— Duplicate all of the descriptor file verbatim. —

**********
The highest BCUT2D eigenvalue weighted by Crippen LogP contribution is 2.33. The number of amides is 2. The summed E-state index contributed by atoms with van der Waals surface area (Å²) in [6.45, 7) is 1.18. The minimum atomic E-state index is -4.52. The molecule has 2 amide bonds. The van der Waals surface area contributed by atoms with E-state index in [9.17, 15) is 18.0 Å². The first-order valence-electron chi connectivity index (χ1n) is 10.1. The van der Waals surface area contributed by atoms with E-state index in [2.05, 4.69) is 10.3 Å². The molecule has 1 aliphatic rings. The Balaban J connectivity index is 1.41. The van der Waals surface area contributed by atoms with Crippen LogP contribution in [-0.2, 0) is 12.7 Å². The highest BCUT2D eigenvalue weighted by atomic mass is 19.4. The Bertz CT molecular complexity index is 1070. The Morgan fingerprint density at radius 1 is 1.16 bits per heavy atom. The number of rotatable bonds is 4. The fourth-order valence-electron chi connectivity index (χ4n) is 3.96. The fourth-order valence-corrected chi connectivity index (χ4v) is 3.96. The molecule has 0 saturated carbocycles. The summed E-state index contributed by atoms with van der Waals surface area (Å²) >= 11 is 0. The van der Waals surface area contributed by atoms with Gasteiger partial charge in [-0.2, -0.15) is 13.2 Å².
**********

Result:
The highest BCUT2D eigenvalue weighted by Crippen LogP contribution is 2.33. The number of amides is 2. The summed E-state index contributed by atoms with van der Waals surface area (Å²) in [6.45, 7) is 1.18. The minimum atomic E-state index is -4.52. The molecule has 2 amide bonds. The van der Waals surface area contributed by atoms with E-state index in [9.17, 15) is 18.0 Å². The first-order valence-electron chi connectivity index (χ1n) is 10.1. The van der Waals surface area contributed by atoms with E-state index in [2.05, 4.69) is 10.3 Å². The molecule has 1 aliphatic rings. The Balaban J connectivity index is 1.41. The van der Waals surface area contributed by atoms with Crippen LogP contribution in [-0.2, 0) is 12.7 Å². The highest BCUT2D eigenvalue weighted by atomic mass is 19.4. The Bertz CT molecular complexity index is 1070. The Morgan fingerprint density at radius 1 is 1.16 bits per heavy atom. The number of rotatable bonds is 4. The fourth-order valence-electron chi connectivity index (χ4n) is 3.96. The fourth-order valence-corrected chi connectivity index (χ4v) is 3.96. The molecule has 0 saturated carbocycles. The summed E-state index contributed by atoms with van der Waals surface area (Å²) >= 11 is 0. The van der Waals surface area contributed by atoms with Gasteiger partial charge in [-0.2, -0.15) is 13.2 Å².